Film review: Pale Moon - Japanese bubble-economy fable
Starring: Rie Miyazawa, Sosuke Ikematsu, Satomi Kobayashi
Director: Daihachi Yoshida
Category: III (Japanese)
An absorbing tale of crime and non-punishment set after the bursting of Japan's bubble economy, Pale Moon follows a neglected housewife and bank worker who suddenly finds happiness in her life through unethical and illegal means.
Adapted by Daihachi Yoshida (The Kirishima Thing) from Mitsuyo Kakuta's gently subversive novel, the film takes a non-judgmental view of the financial and sexual liberation of Rika Umezawa (Rie Miyazawa), who veers away from her supposed social role as an obedient wife and a kindly investment adviser.
When she is showered with attention by Kota (Sosuke Ikematsu), the purportedly debt-ridden grandson of a client who refuses to help with his college tuition fees, the lonely Rika is spurred on to start a lusty affair with a man half her age, and also to embezzle from his miserly grandfather.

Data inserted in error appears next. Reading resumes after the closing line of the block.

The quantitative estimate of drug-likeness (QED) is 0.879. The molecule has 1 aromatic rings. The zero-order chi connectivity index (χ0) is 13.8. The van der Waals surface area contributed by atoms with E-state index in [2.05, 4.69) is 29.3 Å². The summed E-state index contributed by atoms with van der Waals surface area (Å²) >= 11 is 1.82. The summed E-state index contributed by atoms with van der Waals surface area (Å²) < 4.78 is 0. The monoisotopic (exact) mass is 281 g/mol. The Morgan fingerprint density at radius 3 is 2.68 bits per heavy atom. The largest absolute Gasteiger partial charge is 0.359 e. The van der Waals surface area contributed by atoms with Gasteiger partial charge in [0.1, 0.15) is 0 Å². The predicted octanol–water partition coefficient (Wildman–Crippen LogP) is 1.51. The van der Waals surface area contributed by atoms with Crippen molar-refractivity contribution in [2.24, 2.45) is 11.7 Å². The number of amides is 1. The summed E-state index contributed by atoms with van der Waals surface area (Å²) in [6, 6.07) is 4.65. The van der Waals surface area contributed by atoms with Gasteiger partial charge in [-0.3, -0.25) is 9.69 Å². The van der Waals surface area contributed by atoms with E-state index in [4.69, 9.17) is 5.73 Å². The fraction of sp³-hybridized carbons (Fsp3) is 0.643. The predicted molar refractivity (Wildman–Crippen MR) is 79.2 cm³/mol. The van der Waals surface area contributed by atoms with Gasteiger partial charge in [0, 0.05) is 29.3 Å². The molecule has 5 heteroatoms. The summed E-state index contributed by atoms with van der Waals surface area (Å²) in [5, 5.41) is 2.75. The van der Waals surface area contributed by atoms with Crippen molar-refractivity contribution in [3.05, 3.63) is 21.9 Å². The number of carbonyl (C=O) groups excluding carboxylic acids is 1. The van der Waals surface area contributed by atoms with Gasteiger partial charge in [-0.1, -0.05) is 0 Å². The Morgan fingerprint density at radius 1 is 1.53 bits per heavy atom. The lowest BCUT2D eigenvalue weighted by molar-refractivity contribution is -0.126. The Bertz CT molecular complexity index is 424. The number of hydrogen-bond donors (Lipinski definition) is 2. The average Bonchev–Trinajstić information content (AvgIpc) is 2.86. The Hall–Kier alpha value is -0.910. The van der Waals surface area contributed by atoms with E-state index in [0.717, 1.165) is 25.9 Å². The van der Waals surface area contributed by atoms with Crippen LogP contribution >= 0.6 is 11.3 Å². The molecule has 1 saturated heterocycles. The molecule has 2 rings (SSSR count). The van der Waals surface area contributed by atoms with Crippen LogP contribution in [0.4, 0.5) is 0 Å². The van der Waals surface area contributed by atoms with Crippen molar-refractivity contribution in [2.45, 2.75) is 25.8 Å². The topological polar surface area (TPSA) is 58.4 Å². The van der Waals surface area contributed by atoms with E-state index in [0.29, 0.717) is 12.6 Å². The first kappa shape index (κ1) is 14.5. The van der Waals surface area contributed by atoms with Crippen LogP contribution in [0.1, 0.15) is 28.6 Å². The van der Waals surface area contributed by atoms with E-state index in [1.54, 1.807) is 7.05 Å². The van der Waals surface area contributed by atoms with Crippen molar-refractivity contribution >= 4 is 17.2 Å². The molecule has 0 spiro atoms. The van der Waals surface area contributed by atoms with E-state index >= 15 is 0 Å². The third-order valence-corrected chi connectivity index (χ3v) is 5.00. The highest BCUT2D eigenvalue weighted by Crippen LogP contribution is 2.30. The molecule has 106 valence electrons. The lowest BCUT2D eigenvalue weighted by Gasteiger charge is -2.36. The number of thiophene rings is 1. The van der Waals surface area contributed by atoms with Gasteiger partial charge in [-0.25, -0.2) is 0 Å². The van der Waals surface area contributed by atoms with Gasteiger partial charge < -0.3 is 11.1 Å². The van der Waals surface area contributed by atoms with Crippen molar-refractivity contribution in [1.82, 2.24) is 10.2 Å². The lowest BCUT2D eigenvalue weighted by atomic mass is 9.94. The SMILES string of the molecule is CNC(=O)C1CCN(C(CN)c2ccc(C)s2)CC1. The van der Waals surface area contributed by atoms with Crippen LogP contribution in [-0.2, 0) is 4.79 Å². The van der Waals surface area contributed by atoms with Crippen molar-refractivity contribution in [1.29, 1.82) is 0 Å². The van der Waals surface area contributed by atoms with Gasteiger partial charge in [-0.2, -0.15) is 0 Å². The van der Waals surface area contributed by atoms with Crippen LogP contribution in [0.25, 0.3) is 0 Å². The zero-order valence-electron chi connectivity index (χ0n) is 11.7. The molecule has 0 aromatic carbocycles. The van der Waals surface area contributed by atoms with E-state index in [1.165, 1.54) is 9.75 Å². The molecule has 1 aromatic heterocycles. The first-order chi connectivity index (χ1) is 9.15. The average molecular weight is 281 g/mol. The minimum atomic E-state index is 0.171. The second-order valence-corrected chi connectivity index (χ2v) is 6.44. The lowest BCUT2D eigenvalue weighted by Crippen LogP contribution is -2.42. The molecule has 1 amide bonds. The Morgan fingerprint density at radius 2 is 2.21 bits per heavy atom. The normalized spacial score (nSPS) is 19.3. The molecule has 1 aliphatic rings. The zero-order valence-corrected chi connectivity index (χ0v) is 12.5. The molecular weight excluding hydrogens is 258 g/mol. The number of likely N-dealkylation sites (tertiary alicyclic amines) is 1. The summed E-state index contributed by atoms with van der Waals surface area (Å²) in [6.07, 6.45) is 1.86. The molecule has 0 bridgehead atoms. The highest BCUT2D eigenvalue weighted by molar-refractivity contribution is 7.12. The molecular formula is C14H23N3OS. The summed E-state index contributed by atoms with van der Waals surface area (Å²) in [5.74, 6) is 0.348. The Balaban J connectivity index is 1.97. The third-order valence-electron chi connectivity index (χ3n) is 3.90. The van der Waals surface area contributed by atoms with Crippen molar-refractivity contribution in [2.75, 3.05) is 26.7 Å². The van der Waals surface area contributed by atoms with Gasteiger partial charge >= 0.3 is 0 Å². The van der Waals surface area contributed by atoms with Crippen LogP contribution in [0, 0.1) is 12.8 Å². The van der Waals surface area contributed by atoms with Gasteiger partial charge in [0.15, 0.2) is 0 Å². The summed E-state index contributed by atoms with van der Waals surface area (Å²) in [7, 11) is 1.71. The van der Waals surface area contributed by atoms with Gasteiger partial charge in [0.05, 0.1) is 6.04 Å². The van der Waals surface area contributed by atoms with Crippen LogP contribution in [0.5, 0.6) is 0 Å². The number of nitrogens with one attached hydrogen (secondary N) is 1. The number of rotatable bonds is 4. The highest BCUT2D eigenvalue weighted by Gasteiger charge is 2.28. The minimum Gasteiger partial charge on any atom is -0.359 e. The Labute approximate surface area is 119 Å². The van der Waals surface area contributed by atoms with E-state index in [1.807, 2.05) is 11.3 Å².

In what she considers justified acts of wealth redistribution, Rika subjects many more of her rich, elderly clients to similar scams despite her supervisor's (Satomi Kobayashi) mounting suspicion, while also living a luxurious life with Kota behind the back of her often absent husband (Tanabe Seiichi).
Although all good things must come to an end, Pale Moon leaves behind a trail of morally ambiguous issues that range from the illusory appeal of money to the dubious politics of giving, highlighted by flashbacks to an early scene where Rika, as a Catholic schoolgirl, was admonished for an irregular act of philanthropy.
Pale Moon opens on May 21